Following the successful launch of the GC ART exhibition area last year, GC 2007 (Games Convention) repeats its display of computer and console art once again. The exhibitions public_play, Telespiele 1972-2007, Machinima and Digital Beauty ? 3D Character Design will be on view in Hall 5 from 23 to 26 August, providing visitors with a look at different aspects of digital games. Numerous workshops offer interested visitors the opportunity to try their own hands at creating minor artwork.
In conjunction with the Computerspiele Museum Berlin, GC ART presents the exhibition public_play?. Spread over 500 square metres, exhibits from international artists are displayed on the theme of digital play and public spaces. The backdrop to this is various sights from around Leipzig, recreated with the aid of large-format projections and sound stages.
This 21st century playground will include works by the Leipzig artists Matthias Henning and Andr? Greif. In their work Gamblers? four computers play ludo against one another ? a sociable gathering in which computers take the roles of the players. A further highlight of the exhibition is skipping over digitally-stretched ropes. The digital and the real combine in Pong, the first computer game from 1972. The Atari classic is set up in a manner that enables it to be played directly on a dress.
In the exhibition ?Telespiele 1972-2007? the GC takes its visitors on a tour of the past. The 35-year history of digital games is attractively presented on a space of 200 square metres. Content ranges from the first Pong machine to the mass phenomenon that was the Commodore 64 and on to the current next generation consoles. However, it is not only hardware that is on show. Games, games magazines, manuals and numerous rarities never before seen in Europe are also on display here.
One section of the exhibition is dedicated to the computer history of the GDR. Items on display include the curious Z1013 computer construction kit, the popular KC series, the PC 1715 office computer, the educational computer A5105 personally promoted by Margot Honecker, Minister for National Education in the German Democratic Republic from 1963 until 1989, and the BBS 01, East Germany’s sole games console.
The collection was established by journalist and author Ren? Meyer, who is presenting the exhibits to a wider audience for the first time with the support of the Leipziger Messe.
The influence exerted by computer games on film production can be viewed by GC visitors on the Machinima stand. Together with the project group Animation in new media? (www.animationsprojekt.de) the Leipziger Messe demonstrates that computer games are not solely dedicated to entertainment. As a tool for creative work, they offer the opportunity to develop new forms of expression in art.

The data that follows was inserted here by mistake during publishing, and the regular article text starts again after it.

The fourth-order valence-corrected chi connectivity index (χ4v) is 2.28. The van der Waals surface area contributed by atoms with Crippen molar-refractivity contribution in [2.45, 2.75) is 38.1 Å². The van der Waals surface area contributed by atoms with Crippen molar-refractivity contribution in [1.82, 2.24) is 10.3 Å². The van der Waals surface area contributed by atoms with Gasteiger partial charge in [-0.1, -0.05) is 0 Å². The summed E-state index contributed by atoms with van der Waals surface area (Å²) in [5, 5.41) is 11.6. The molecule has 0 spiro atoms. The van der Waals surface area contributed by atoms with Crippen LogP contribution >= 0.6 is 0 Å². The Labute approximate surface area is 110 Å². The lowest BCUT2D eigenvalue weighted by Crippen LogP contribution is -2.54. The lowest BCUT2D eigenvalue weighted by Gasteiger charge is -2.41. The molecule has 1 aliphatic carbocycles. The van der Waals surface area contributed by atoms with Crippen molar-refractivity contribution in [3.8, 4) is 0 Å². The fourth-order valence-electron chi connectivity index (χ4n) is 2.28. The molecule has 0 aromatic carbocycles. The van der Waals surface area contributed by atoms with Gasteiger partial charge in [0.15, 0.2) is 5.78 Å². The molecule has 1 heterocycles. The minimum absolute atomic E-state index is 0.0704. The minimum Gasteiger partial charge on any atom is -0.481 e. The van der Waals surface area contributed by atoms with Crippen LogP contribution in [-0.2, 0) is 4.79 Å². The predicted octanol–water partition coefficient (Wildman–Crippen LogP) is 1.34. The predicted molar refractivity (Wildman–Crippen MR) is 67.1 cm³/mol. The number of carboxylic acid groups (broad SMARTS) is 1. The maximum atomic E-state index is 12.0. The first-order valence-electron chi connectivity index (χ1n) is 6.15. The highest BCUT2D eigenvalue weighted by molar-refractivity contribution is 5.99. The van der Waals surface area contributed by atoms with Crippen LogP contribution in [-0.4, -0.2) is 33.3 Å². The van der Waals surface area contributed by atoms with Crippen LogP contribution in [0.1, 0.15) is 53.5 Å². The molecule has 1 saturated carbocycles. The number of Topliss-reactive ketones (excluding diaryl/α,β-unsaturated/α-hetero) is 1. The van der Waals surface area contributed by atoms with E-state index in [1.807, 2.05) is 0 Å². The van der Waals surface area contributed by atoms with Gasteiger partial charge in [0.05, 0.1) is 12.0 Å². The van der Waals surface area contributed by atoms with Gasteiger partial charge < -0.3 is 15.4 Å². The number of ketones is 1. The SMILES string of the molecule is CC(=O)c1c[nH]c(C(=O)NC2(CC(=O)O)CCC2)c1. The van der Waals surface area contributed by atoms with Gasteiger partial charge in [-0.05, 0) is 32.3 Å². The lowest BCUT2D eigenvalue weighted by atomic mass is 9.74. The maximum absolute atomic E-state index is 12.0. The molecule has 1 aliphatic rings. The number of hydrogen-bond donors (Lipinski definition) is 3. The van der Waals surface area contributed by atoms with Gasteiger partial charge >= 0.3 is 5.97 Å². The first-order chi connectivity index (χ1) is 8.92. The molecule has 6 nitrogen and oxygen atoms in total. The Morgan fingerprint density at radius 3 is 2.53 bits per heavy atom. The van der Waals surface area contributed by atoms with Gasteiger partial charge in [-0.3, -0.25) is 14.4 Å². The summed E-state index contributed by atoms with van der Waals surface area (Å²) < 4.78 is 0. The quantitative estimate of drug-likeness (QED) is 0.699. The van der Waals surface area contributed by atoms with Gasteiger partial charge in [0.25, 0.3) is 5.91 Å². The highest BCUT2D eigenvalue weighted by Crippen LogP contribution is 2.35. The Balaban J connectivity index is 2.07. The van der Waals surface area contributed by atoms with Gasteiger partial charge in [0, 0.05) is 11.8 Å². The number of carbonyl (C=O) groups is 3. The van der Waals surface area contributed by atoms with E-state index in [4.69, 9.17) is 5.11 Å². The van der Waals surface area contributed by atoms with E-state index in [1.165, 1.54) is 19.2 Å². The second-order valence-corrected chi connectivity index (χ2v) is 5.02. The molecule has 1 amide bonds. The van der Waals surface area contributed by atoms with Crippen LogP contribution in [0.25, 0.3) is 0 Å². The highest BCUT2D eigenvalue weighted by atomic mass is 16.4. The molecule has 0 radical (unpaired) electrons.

Daily film shows at the Machinima Gallery offer an ideal opportunity to pass the time. Entertaining, artistically-sophisticated and critical Machinima films are shown, under the motto New Trends in Machinima?. They offer an insight into the wide range of themes, genres and production approaches of the Machinima scene, as well as clarifying the current trends.
Those wishing to learn more about Machinima or that possibly have the urge to make films of their own can obtain useful information from the Public Forum. Well-known Machinima producers and experts offer their opinions on themes such as What is Machinima??, Creative Gaming? and Machinima production with MovieSandbox. In addition to practical help for beginners and those more advanced in the world of digital film making, they also provide a cultural classification for the Machinima phenomenon.
The third component of the exhibition this year is provided by the Machinima Laboratory. Here GC visitors can try the different types of Machinima film making out for themselves, as well as garnering tips from the experts.
The artificial word Machinima is composed from machine?, cinema? and animation? and refers to films created with the aid of games engines. The first Machinima were enabled with the aid of the programme LMPC (Little Movie Processing Centre) by the Leipzig physicist and programmer Uwe Girlich, who analysed the structure of the game engine Quake in 1996. LMPC allows users to create or alter film-like scenarios.
Digital Beauty ? 3D Character Design
What creative minds can create with computers and specialised software is scarcely different to reality. The exhibition Digital Beauty ? 3D Character Design? displays 20 images created on the PC and poses the question to visitors: virtual or real?
Workshops are held each day of the GC for all those curious as to how it works, or who wish to try their hand at 3D character design. At the workshops Ronny Jesse, winner of the award Animago 2006? in the category Digital Beauties?, explains how an own character is created in small stages. Participants are accompanied through the various stages on the PC.